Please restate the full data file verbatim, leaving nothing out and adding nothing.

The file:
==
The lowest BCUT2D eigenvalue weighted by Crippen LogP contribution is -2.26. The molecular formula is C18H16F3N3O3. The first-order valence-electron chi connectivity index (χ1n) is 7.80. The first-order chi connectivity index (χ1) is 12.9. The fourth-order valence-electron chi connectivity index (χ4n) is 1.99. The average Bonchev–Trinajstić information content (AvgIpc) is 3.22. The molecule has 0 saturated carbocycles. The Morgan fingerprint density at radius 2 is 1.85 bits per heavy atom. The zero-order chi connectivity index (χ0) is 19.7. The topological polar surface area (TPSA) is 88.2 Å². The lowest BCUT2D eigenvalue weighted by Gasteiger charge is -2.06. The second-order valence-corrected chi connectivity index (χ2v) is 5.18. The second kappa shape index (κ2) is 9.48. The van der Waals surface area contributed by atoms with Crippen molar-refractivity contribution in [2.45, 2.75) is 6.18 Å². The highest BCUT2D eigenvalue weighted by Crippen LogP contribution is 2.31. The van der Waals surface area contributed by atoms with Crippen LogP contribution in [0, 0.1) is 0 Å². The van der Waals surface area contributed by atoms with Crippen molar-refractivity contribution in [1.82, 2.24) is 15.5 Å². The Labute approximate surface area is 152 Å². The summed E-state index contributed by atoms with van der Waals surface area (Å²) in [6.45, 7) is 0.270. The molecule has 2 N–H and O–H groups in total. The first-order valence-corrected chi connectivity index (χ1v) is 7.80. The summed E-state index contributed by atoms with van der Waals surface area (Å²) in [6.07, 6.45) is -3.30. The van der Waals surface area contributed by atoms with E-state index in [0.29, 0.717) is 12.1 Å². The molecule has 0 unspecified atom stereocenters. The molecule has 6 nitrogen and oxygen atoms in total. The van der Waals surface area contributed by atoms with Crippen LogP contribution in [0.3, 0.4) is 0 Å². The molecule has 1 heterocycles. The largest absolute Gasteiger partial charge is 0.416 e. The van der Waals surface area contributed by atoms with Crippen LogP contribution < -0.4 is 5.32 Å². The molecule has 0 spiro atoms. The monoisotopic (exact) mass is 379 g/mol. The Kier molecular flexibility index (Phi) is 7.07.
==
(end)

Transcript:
The lowest BCUT2D eigenvalue weighted by Crippen LogP contribution is -2.26. The molecular formula is C18H16F3N3O3. The first-order valence-electron chi connectivity index (χ1n) is 7.80. The first-order chi connectivity index (χ1) is 12.9. The fourth-order valence-electron chi connectivity index (χ4n) is 1.99. The average Bonchev–Trinajstić information content (AvgIpc) is 3.22. The molecule has 0 saturated carbocycles. The Morgan fingerprint density at radius 2 is 1.85 bits per heavy atom. The zero-order chi connectivity index (χ0) is 19.7. The topological polar surface area (TPSA) is 88.2 Å². The lowest BCUT2D eigenvalue weighted by Gasteiger charge is -2.06. The second-order valence-corrected chi connectivity index (χ2v) is 5.18. The second kappa shape index (κ2) is 9.48. The van der Waals surface area contributed by atoms with Crippen molar-refractivity contribution in [2.45, 2.75) is 6.18 Å². The highest BCUT2D eigenvalue weighted by Crippen LogP contribution is 2.31. The van der Waals surface area contributed by atoms with Crippen LogP contribution in [0, 0.1) is 0 Å². The van der Waals surface area contributed by atoms with Crippen molar-refractivity contribution in [1.82, 2.24) is 15.5 Å². The Labute approximate surface area is 152 Å². The summed E-state index contributed by atoms with van der Waals surface area (Å²) in [6.45, 7) is 0.270. The molecule has 2 N–H and O–H groups in total. The first-order valence-corrected chi connectivity index (χ1v) is 7.80. The summed E-state index contributed by atoms with van der Waals surface area (Å²) in [6.07, 6.45) is -3.30. The van der Waals surface area contributed by atoms with E-state index in [0.29, 0.717) is 12.1 Å². The molecule has 0 unspecified atom stereocenters. The molecule has 6 nitrogen and oxygen atoms in total. The van der Waals surface area contributed by atoms with Crippen LogP contribution in [0.3, 0.4) is 0 Å². The molecule has 1 heterocycles. The largest absolute Gasteiger partial charge is 0.416 e. The van der Waals surface area contributed by atoms with Crippen LogP contribution < -0.4 is 5.32 Å². The molecule has 0 spiro atoms. The monoisotopic (exact) mass is 379 g/mol. The Kier molecular flexibility index (Phi) is 7.07.